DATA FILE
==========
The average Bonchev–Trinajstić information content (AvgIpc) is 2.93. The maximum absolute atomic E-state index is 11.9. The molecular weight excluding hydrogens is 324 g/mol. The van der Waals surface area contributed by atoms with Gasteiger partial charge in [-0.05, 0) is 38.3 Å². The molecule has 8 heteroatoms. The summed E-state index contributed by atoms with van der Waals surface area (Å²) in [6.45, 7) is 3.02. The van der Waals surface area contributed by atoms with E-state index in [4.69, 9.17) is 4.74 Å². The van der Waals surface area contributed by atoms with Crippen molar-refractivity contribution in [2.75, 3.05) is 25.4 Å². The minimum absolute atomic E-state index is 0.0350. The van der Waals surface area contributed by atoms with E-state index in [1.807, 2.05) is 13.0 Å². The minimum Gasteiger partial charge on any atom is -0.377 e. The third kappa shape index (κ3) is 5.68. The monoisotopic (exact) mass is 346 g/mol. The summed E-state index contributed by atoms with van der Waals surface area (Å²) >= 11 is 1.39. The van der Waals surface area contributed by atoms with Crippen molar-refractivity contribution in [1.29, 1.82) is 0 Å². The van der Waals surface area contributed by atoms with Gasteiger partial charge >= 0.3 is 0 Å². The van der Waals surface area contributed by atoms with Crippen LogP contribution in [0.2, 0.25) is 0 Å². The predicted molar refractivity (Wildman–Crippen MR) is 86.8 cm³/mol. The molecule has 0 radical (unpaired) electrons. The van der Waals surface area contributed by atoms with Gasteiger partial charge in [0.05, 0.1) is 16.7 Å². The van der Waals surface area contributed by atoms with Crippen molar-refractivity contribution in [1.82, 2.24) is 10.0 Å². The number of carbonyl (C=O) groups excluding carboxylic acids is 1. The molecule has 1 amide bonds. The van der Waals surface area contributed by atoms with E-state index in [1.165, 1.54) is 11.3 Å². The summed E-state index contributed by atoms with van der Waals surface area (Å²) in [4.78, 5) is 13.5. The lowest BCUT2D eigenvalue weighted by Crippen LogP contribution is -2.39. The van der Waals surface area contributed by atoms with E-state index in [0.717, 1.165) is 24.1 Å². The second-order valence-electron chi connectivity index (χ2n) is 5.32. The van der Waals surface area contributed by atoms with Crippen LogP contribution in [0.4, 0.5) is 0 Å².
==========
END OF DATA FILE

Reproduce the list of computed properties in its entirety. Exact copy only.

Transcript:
The average Bonchev–Trinajstić information content (AvgIpc) is 2.93. The maximum absolute atomic E-state index is 11.9. The molecular weight excluding hydrogens is 324 g/mol. The van der Waals surface area contributed by atoms with Gasteiger partial charge in [-0.05, 0) is 38.3 Å². The molecule has 8 heteroatoms. The summed E-state index contributed by atoms with van der Waals surface area (Å²) in [6.45, 7) is 3.02. The van der Waals surface area contributed by atoms with E-state index in [4.69, 9.17) is 4.74 Å². The van der Waals surface area contributed by atoms with Crippen molar-refractivity contribution in [2.75, 3.05) is 25.4 Å². The minimum absolute atomic E-state index is 0.0350. The van der Waals surface area contributed by atoms with E-state index in [1.807, 2.05) is 13.0 Å². The minimum Gasteiger partial charge on any atom is -0.377 e. The third kappa shape index (κ3) is 5.68. The monoisotopic (exact) mass is 346 g/mol. The summed E-state index contributed by atoms with van der Waals surface area (Å²) >= 11 is 1.39. The van der Waals surface area contributed by atoms with Crippen molar-refractivity contribution in [1.29, 1.82) is 0 Å². The van der Waals surface area contributed by atoms with Gasteiger partial charge >= 0.3 is 0 Å². The van der Waals surface area contributed by atoms with Crippen LogP contribution in [0.2, 0.25) is 0 Å². The predicted molar refractivity (Wildman–Crippen MR) is 86.8 cm³/mol. The molecule has 0 radical (unpaired) electrons. The van der Waals surface area contributed by atoms with Gasteiger partial charge in [0.05, 0.1) is 16.7 Å². The van der Waals surface area contributed by atoms with Crippen molar-refractivity contribution in [1.82, 2.24) is 10.0 Å². The number of carbonyl (C=O) groups excluding carboxylic acids is 1. The molecule has 1 amide bonds. The van der Waals surface area contributed by atoms with E-state index in [1.165, 1.54) is 11.3 Å². The summed E-state index contributed by atoms with van der Waals surface area (Å²) in [4.78, 5) is 13.5. The lowest BCUT2D eigenvalue weighted by Crippen LogP contribution is -2.39. The van der Waals surface area contributed by atoms with E-state index in [0.717, 1.165) is 24.1 Å². The second-order valence-electron chi connectivity index (χ2n) is 5.32. The van der Waals surface area contributed by atoms with Crippen LogP contribution in [0.4, 0.5) is 0 Å².